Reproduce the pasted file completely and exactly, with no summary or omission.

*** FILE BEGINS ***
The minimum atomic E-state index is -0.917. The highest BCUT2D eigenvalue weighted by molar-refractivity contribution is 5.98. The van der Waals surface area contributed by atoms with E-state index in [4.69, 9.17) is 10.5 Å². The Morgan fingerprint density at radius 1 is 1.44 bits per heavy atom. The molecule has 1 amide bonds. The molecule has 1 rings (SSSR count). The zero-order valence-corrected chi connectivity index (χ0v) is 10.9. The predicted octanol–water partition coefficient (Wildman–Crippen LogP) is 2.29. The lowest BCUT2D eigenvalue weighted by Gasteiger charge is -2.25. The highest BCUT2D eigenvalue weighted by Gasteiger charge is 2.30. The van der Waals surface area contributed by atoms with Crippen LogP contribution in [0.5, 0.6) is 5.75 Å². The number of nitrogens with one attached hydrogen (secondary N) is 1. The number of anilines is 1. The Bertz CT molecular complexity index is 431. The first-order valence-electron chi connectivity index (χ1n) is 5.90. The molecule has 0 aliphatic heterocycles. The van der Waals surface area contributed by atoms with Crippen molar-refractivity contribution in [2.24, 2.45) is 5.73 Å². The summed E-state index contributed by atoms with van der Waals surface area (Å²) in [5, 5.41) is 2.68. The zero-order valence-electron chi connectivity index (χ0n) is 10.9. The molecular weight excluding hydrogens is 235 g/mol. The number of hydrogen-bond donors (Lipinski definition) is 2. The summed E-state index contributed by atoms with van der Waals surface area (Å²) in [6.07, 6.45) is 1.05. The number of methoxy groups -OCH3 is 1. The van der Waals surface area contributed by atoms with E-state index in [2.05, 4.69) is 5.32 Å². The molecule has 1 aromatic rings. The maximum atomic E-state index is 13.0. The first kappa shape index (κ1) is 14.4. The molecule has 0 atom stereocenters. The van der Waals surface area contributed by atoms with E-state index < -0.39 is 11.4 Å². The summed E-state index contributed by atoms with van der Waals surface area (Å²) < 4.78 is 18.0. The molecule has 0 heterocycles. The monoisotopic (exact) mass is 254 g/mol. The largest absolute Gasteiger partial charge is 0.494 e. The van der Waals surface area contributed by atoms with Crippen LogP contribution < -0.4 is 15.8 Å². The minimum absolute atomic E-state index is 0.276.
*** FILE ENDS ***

The minimum atomic E-state index is -0.917. The highest BCUT2D eigenvalue weighted by molar-refractivity contribution is 5.98. The van der Waals surface area contributed by atoms with E-state index in [4.69, 9.17) is 10.5 Å². The Morgan fingerprint density at radius 1 is 1.44 bits per heavy atom. The molecule has 1 amide bonds. The molecule has 1 rings (SSSR count). The zero-order valence-corrected chi connectivity index (χ0v) is 10.9. The predicted octanol–water partition coefficient (Wildman–Crippen LogP) is 2.29. The lowest BCUT2D eigenvalue weighted by Gasteiger charge is -2.25. The highest BCUT2D eigenvalue weighted by Gasteiger charge is 2.30. The van der Waals surface area contributed by atoms with Crippen LogP contribution in [0.5, 0.6) is 5.75 Å². The number of nitrogens with one attached hydrogen (secondary N) is 1. The number of anilines is 1. The Bertz CT molecular complexity index is 431. The first-order valence-electron chi connectivity index (χ1n) is 5.90. The molecule has 0 aliphatic heterocycles. The van der Waals surface area contributed by atoms with Crippen molar-refractivity contribution in [2.24, 2.45) is 5.73 Å². The summed E-state index contributed by atoms with van der Waals surface area (Å²) in [5, 5.41) is 2.68. The zero-order valence-electron chi connectivity index (χ0n) is 10.9. The molecular weight excluding hydrogens is 235 g/mol. The number of hydrogen-bond donors (Lipinski definition) is 2. The summed E-state index contributed by atoms with van der Waals surface area (Å²) in [6.07, 6.45) is 1.05. The number of methoxy groups -OCH3 is 1. The van der Waals surface area contributed by atoms with E-state index in [2.05, 4.69) is 5.32 Å². The molecule has 1 aromatic rings. The maximum atomic E-state index is 13.0. The first kappa shape index (κ1) is 14.4. The molecule has 0 atom stereocenters. The van der Waals surface area contributed by atoms with E-state index < -0.39 is 11.4 Å². The summed E-state index contributed by atoms with van der Waals surface area (Å²) < 4.78 is 18.0. The molecule has 0 heterocycles. The monoisotopic (exact) mass is 254 g/mol. The largest absolute Gasteiger partial charge is 0.494 e. The van der Waals surface area contributed by atoms with Crippen LogP contribution < -0.4 is 15.8 Å². The minimum absolute atomic E-state index is 0.276.